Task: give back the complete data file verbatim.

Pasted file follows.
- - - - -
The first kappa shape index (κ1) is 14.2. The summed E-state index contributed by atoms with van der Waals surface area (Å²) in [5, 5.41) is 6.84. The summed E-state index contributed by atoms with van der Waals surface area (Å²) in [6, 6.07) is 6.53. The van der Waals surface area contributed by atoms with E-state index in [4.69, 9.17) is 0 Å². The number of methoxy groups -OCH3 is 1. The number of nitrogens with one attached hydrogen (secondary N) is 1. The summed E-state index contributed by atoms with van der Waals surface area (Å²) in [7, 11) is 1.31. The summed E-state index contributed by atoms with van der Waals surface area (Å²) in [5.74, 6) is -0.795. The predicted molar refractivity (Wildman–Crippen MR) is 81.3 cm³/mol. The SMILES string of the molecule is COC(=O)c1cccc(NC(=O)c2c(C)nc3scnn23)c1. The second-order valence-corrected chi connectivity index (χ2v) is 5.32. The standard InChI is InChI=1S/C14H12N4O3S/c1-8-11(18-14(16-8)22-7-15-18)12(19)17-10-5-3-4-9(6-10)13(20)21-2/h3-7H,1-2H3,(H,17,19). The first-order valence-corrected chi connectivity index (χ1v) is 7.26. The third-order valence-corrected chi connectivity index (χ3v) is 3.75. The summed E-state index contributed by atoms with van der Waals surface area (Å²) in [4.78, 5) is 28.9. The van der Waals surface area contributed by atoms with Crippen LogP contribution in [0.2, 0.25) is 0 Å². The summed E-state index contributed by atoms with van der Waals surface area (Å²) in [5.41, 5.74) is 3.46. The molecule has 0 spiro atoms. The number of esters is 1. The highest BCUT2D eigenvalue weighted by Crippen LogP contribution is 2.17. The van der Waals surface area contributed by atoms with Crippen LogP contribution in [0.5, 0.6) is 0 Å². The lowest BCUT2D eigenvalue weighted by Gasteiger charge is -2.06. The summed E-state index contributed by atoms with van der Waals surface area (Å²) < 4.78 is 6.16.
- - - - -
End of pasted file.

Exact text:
The first kappa shape index (κ1) is 14.2. The summed E-state index contributed by atoms with van der Waals surface area (Å²) in [5, 5.41) is 6.84. The summed E-state index contributed by atoms with van der Waals surface area (Å²) in [6, 6.07) is 6.53. The van der Waals surface area contributed by atoms with E-state index in [4.69, 9.17) is 0 Å². The number of methoxy groups -OCH3 is 1. The number of nitrogens with one attached hydrogen (secondary N) is 1. The summed E-state index contributed by atoms with van der Waals surface area (Å²) in [7, 11) is 1.31. The summed E-state index contributed by atoms with van der Waals surface area (Å²) in [5.74, 6) is -0.795. The predicted molar refractivity (Wildman–Crippen MR) is 81.3 cm³/mol. The SMILES string of the molecule is COC(=O)c1cccc(NC(=O)c2c(C)nc3scnn23)c1. The second-order valence-corrected chi connectivity index (χ2v) is 5.32. The standard InChI is InChI=1S/C14H12N4O3S/c1-8-11(18-14(16-8)22-7-15-18)12(19)17-10-5-3-4-9(6-10)13(20)21-2/h3-7H,1-2H3,(H,17,19). The first-order valence-corrected chi connectivity index (χ1v) is 7.26. The third-order valence-corrected chi connectivity index (χ3v) is 3.75. The summed E-state index contributed by atoms with van der Waals surface area (Å²) in [4.78, 5) is 28.9. The van der Waals surface area contributed by atoms with Crippen LogP contribution in [0.2, 0.25) is 0 Å². The summed E-state index contributed by atoms with van der Waals surface area (Å²) in [5.41, 5.74) is 3.46. The molecule has 0 spiro atoms. The number of esters is 1. The highest BCUT2D eigenvalue weighted by Crippen LogP contribution is 2.17. The van der Waals surface area contributed by atoms with Crippen LogP contribution in [0.5, 0.6) is 0 Å². The lowest BCUT2D eigenvalue weighted by Gasteiger charge is -2.06. The summed E-state index contributed by atoms with van der Waals surface area (Å²) < 4.78 is 6.16.